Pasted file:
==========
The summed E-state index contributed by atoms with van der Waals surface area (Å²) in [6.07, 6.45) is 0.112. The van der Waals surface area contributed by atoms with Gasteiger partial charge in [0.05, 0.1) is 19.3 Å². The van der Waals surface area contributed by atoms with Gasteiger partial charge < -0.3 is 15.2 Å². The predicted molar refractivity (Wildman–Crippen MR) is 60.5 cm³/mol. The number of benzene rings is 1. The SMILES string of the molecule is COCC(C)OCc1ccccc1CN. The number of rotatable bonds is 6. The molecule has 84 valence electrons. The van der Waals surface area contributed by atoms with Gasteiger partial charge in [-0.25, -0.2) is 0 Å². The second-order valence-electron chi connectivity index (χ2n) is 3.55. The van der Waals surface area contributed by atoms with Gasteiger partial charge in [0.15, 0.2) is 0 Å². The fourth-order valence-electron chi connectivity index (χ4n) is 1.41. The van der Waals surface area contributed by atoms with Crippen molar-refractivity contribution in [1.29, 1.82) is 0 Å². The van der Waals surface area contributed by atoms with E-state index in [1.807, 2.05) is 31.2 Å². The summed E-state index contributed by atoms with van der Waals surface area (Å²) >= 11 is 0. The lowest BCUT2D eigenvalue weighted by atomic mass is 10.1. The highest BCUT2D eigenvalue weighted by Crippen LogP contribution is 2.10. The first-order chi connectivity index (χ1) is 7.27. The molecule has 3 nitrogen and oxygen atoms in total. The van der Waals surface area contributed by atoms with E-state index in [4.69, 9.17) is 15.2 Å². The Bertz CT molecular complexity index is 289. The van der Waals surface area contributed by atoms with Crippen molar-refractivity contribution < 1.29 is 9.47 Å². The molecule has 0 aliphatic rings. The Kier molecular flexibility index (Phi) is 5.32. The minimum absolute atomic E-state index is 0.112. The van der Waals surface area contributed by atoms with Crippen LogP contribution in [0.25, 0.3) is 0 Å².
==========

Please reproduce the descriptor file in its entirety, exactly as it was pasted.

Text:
The summed E-state index contributed by atoms with van der Waals surface area (Å²) in [6.07, 6.45) is 0.112. The van der Waals surface area contributed by atoms with Gasteiger partial charge in [0.05, 0.1) is 19.3 Å². The van der Waals surface area contributed by atoms with Gasteiger partial charge < -0.3 is 15.2 Å². The predicted molar refractivity (Wildman–Crippen MR) is 60.5 cm³/mol. The number of benzene rings is 1. The SMILES string of the molecule is COCC(C)OCc1ccccc1CN. The number of rotatable bonds is 6. The molecule has 84 valence electrons. The van der Waals surface area contributed by atoms with Gasteiger partial charge in [-0.25, -0.2) is 0 Å². The second-order valence-electron chi connectivity index (χ2n) is 3.55. The van der Waals surface area contributed by atoms with Gasteiger partial charge in [0.15, 0.2) is 0 Å². The fourth-order valence-electron chi connectivity index (χ4n) is 1.41. The van der Waals surface area contributed by atoms with Crippen molar-refractivity contribution in [1.29, 1.82) is 0 Å². The van der Waals surface area contributed by atoms with E-state index in [1.807, 2.05) is 31.2 Å². The summed E-state index contributed by atoms with van der Waals surface area (Å²) >= 11 is 0. The lowest BCUT2D eigenvalue weighted by atomic mass is 10.1. The highest BCUT2D eigenvalue weighted by Crippen LogP contribution is 2.10. The first-order chi connectivity index (χ1) is 7.27. The molecule has 3 nitrogen and oxygen atoms in total. The van der Waals surface area contributed by atoms with E-state index in [4.69, 9.17) is 15.2 Å². The Bertz CT molecular complexity index is 289. The van der Waals surface area contributed by atoms with Crippen molar-refractivity contribution < 1.29 is 9.47 Å². The molecule has 0 aliphatic rings. The Kier molecular flexibility index (Phi) is 5.32. The minimum absolute atomic E-state index is 0.112. The van der Waals surface area contributed by atoms with Crippen LogP contribution in [0.25, 0.3) is 0 Å².